Jacobean Crewelwork: Day 4

When I started this blog, I honestly anticipated it would just be read by a handful of beleaguered relatives and friends and web crawlers. Much as I really wanted to be able to contribute something to inspire and help other people, just in the same way so many other people have helped me, I expected the blog to sit in some cold, dark corner of the Internet, being populated in obscurity.


It came as a great surprise one day when I received an email from a reader, asking a little more about my experience starting out studying with the Royal School of Needlework. That reader was the lovely Catherine over at Hillview Embroidery who is now zooming away with her Jacobean crewelwork, featuring the world’s most adorable oversized squirrel.

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Jacobean Crewelwork: Day 3

Day 3 of the Jacobean course came around a lot faster than I had expected. I was a little behind as framing up had taken slightly longer than it should have (tip: when sewing the webbing to the linen twill, it helps to put your stitches through both the linen and the twill.) Today though was all about the stitching.

I had dutifully laid all the ladders along the main trunk of the tree for homework which had taken a surprising amount of time. The main thing is to follow the line of the curve of the design and, in areas where things like the trunk splits in two, keep the design looking matched and continuous.

Today was all about learning as many stitches a possible so I would be able to independently complete various parts of the design. As you tend to stitch back to front, I was quite restricted on what areas I could stitch with the main trunk not being completed. However, we managed to find more than enough to keep us busy.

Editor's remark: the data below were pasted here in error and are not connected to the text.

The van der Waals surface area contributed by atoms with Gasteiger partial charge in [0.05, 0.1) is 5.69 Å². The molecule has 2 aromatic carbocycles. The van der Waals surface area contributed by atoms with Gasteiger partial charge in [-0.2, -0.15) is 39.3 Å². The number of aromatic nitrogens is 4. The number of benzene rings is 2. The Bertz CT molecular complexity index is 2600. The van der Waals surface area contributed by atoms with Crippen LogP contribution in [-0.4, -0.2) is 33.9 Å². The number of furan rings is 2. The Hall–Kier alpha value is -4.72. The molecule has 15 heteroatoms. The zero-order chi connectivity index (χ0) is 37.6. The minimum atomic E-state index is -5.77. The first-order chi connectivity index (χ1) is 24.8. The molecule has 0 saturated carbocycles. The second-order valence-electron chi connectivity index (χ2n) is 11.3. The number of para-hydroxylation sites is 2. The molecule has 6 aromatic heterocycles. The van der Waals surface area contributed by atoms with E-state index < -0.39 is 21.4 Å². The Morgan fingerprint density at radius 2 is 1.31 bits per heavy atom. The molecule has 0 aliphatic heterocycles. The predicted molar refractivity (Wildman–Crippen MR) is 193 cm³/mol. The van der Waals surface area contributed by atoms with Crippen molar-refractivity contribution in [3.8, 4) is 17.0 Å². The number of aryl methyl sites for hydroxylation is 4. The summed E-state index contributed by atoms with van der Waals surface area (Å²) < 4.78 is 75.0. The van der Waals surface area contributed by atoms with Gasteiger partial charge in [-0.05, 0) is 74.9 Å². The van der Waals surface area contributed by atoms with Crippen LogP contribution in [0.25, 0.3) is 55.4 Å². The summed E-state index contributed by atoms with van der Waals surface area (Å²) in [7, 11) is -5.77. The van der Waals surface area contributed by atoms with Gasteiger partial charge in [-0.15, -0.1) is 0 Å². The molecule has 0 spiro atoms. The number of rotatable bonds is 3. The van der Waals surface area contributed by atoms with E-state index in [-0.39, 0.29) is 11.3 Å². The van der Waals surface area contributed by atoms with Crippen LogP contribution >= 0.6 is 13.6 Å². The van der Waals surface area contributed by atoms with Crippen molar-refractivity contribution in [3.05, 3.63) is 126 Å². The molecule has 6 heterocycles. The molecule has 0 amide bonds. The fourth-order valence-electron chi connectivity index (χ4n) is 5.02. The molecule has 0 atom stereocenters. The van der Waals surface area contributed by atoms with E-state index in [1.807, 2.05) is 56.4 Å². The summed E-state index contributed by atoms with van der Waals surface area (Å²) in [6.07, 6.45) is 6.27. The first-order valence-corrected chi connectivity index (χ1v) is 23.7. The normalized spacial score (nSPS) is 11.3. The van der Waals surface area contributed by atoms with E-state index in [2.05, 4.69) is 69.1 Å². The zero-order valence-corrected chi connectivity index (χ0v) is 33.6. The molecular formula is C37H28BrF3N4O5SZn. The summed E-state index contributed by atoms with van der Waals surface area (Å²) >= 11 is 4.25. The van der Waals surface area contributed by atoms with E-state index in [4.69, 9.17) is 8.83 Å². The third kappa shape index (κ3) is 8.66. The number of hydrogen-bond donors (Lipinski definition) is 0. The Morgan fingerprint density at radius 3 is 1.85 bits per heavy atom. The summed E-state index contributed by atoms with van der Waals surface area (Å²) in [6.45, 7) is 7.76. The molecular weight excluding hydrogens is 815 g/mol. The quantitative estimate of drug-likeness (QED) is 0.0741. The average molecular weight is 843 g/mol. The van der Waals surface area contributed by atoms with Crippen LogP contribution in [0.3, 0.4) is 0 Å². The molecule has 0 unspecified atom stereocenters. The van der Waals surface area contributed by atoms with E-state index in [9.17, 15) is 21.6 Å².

The main trunk is being worked in raised stem band, which is a really fun stitch to do. After laying the ladders, you then weave the needle over and under each subsequent ladder. It’s a bit easier with a blunt tapestry needle but the fat, fluffy nature of crewel wool means that it’s very easy to accidentally stitch through a ladder rather than around it. The key thing is keeping the tension even in the stitching, enough that the stitches don’t become huge loops but not so much that you distort the bars.


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Jacobean Crewelwork: Day 1

Today marks the beginning of my Royal School of Needlework Certificate course with some Jacobean Crewelwork!

Jacobean crewelwork is a 17th century surface embroidery technique that typically depicts exotic flora and fauna and some very comic interpretations of what are allegedly animals. While you do see some squirrels, snails or native English wildlife, many of the beasts were stitched from second-hand descriptions or paintings so are what might be generously described as ‘stylised’.

One things I’ve noticed since I’ve started hunting for Jacobean design inspiration is quite how commonplace it is. Even my own curtains turned out to be Jacobean-inspired!


The beginning of the day involved sitting down and pawing through some of these wonderful books, making a note of any particular designs I liked or wanted to incorporate in my own work. A lot of these books come with their own templates which makes tracing and copying much easier, rather than trying to work out the outline of a shape from the photographs.

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